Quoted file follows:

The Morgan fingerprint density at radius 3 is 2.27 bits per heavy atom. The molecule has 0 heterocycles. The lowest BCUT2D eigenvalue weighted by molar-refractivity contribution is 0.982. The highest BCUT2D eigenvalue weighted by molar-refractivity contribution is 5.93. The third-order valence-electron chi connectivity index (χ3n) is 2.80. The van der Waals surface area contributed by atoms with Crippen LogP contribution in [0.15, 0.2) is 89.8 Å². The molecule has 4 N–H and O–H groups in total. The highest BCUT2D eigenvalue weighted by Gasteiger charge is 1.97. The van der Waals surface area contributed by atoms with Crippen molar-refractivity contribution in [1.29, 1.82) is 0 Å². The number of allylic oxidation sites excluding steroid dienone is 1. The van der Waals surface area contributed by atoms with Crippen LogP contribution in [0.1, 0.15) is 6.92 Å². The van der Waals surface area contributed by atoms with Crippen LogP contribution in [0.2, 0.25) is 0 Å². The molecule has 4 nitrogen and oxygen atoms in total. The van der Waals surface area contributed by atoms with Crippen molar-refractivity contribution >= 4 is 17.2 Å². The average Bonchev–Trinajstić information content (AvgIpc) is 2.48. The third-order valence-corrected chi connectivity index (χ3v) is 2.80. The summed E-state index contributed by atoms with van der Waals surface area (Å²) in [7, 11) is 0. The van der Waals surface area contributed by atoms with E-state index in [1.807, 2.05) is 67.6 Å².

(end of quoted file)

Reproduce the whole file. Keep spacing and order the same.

The Morgan fingerprint density at radius 3 is 2.27 bits per heavy atom. The molecule has 0 heterocycles. The lowest BCUT2D eigenvalue weighted by molar-refractivity contribution is 0.982. The highest BCUT2D eigenvalue weighted by molar-refractivity contribution is 5.93. The third-order valence-electron chi connectivity index (χ3n) is 2.80. The van der Waals surface area contributed by atoms with Crippen LogP contribution in [0.15, 0.2) is 89.8 Å². The molecule has 4 N–H and O–H groups in total. The highest BCUT2D eigenvalue weighted by Gasteiger charge is 1.97. The van der Waals surface area contributed by atoms with Crippen molar-refractivity contribution in [1.29, 1.82) is 0 Å². The number of allylic oxidation sites excluding steroid dienone is 1. The van der Waals surface area contributed by atoms with Crippen LogP contribution in [0.1, 0.15) is 6.92 Å². The van der Waals surface area contributed by atoms with Crippen LogP contribution in [0.2, 0.25) is 0 Å². The molecule has 4 nitrogen and oxygen atoms in total. The van der Waals surface area contributed by atoms with Crippen molar-refractivity contribution >= 4 is 17.2 Å². The average Bonchev–Trinajstić information content (AvgIpc) is 2.48. The third-order valence-corrected chi connectivity index (χ3v) is 2.80. The summed E-state index contributed by atoms with van der Waals surface area (Å²) in [7, 11) is 0. The van der Waals surface area contributed by atoms with E-state index in [1.807, 2.05) is 67.6 Å².